Mali fighters promise France a long war

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IOL pic jan15 mali france campaign Reuters French soldiers walk past a hangar they are staying at the Malian army air base in Bamako. France plans to increase its troops in Mali to 2 500 in the days ahead and is working to speed up the deployment of West African troops for a campaign against Islamist rebels, the government said on Monday.

Bamako/Paris - Al-Qaeda-linked Islamist rebels launched a counteroffensive in Mali on Monday after four days of French air strikes on their northern strongholds, seizing the central town of Diabaly and promising to drag France into a brutal Afghanistan-style war.

France, which has poured hundreds of troops into the capital Bamako in recent days, carried out more air strikes on Monday in the vast desert area seized last year by an Islamist alliance grouping al-Qaeda's North African wing AQIM alongside Mali's home-grown MUJWA and Ansar Dine militant groups.

“France has opened the gates of hell for all the French,” said Oumar Ould Hamaha, a spokesperson for MUJWA, which has imposed strict sharia, Islamic law, in its northern fiefdom of Gao. “She has fallen into a trap which is much more dangerous than Iraq, Afghanistan or Somalia,” he told Europe 1 radio.

Paris is determined to shatter Islamist domination of the north of its former colony, an area many fear could become a launchpad for terrorism attacks on the West and a base for co-ordination with al-Qaeda in Yemen, Somalia and North Africa.

The French defence ministry said it aimed to deploy 2 500 soldiers in the West African state to bolster the Malian army and work with a force of 3 300 West African troops from the immediate region foreseen in a UN-backed intervention plan.

The United States, which has operated a counter-terrorism training programme in the region, said it was sharing information with French forces and considering providing logistics, surveillance and airlift capability.

“We have a responsibility to go after al-Qaeda wherever they are,” Defence Secretary Leon Panetta told reporters heading with him on a week-long tour of European capitals.

As French aircraft bombarded mobile columns of Islamist fighters, other fighters launched a counter-attack to the south-west of recent clashes, dislodging government forces from the town of Diabaly, just 350km north-east of Bamako. French and Malian troops attempting to retake the town were battling Islamists shouting 'Allahu akbar', residents said.

The rebels infiltrated the town overnight from the porous border region with Mauritania, home to AQIM camps housing well-equipped and trained foreign fighters. A spokesman for Ansar Dine said its fighters took Diabaly, working with AQIM members.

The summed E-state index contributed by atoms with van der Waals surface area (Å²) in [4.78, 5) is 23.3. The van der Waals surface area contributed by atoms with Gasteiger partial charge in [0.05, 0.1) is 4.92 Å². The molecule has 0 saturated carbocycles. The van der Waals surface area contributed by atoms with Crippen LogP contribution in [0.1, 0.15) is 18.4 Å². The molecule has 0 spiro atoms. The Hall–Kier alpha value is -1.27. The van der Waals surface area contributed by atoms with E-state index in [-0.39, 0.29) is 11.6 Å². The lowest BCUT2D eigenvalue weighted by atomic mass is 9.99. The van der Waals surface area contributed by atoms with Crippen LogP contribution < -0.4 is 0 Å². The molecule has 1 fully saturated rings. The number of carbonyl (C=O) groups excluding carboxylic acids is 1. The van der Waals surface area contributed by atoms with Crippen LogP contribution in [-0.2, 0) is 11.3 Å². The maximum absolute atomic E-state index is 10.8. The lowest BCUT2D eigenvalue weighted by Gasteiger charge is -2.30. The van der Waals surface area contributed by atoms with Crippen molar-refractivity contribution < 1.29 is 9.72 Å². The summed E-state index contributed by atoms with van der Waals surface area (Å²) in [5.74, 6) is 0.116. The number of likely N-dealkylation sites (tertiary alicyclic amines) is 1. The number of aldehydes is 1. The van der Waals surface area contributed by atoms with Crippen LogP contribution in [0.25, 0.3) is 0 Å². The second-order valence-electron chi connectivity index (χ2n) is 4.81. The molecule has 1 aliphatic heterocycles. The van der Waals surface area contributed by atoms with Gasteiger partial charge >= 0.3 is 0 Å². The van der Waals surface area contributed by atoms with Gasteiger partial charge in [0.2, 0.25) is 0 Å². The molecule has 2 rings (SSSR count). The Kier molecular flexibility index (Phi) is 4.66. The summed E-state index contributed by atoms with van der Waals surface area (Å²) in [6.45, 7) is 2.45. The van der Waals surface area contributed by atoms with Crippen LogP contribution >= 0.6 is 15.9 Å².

Dozens of Islamist fighters died on Sunday when French rockets hit a fuel depot and a customs house being used as a headquarters. The UN said an estimated 30 000 people had fled the fighting, joining more than 200 000 already displaced.

France, which has repeatedly said it has abandoned its role as the policeman of its former African colonies, convened a UN Security Council meeting for Monday to discuss the Mali crisis.

The European Union announced it would hold an extraordinary meeting of its foreign ministers in Brussels this week to discuss speeding up a EU training mission to help the Malian army and other direct support for the Bamako government.

French Foreign Minister Laurent Fabius said France would do everything to ensure that regional African troops were deployed quickly to follow up on the French military action, which was launched to block a push southwards by the Islamist rebels.

“We knew that there would be a counter-attack in the west because that is where the most determined, the most organised and fanatical elements are,” French Defence Minister Jean-Yves Le Drian told France's BFM TV.

France has said its sudden intervention on Friday, responding to an urgent appeal from Mali's president, stopped the Islamists from seizing the dusty capital of Bamako.

President Francois Hollande says Operation Serval - named after an African wildcat - is solely aimed at supporting the 15-nation West African bloc Ecowas which received UN backing in December for a military intervention to dislodge the rebels.

Hollande's robust intervention has won plaudits from Western leaders and has also shot down domestic criticism which portrayed him as spineless and indecisive.

Under pressure from Paris, regional states have said they hope to send in their forces this week. Military chiefs from Ecowas nations will meet in Bamako on Tuesday but regional powerhouse Nigeria, which is due to lead the mission, has cautioned that training and deploying troops will take time.

Two decades of peaceful elections had earned Mali a reputation as a bastion of democracy in turbulent West Africa but that image unravelled after a military coup in March left a power vacuum for MNLA Tuareg rebels to seize the desert north.

MUJWA, an AQIM splinter group drawing support from Arabs and other ethnic groups, took control of Gao, the main city of the north, from the Tuaregs in June, shocking Mali's liberal Muslim majority with amputation of hands for theft under sharia.

Malian Foreign Minister Tyeman Coulibaly said the situation had become “untenable” in the north. “Every day, we were hearing about feet and hands being cut off, girls being raped, cultural patrimony being looted,” he told the French weekly Paris Match. - Reuters



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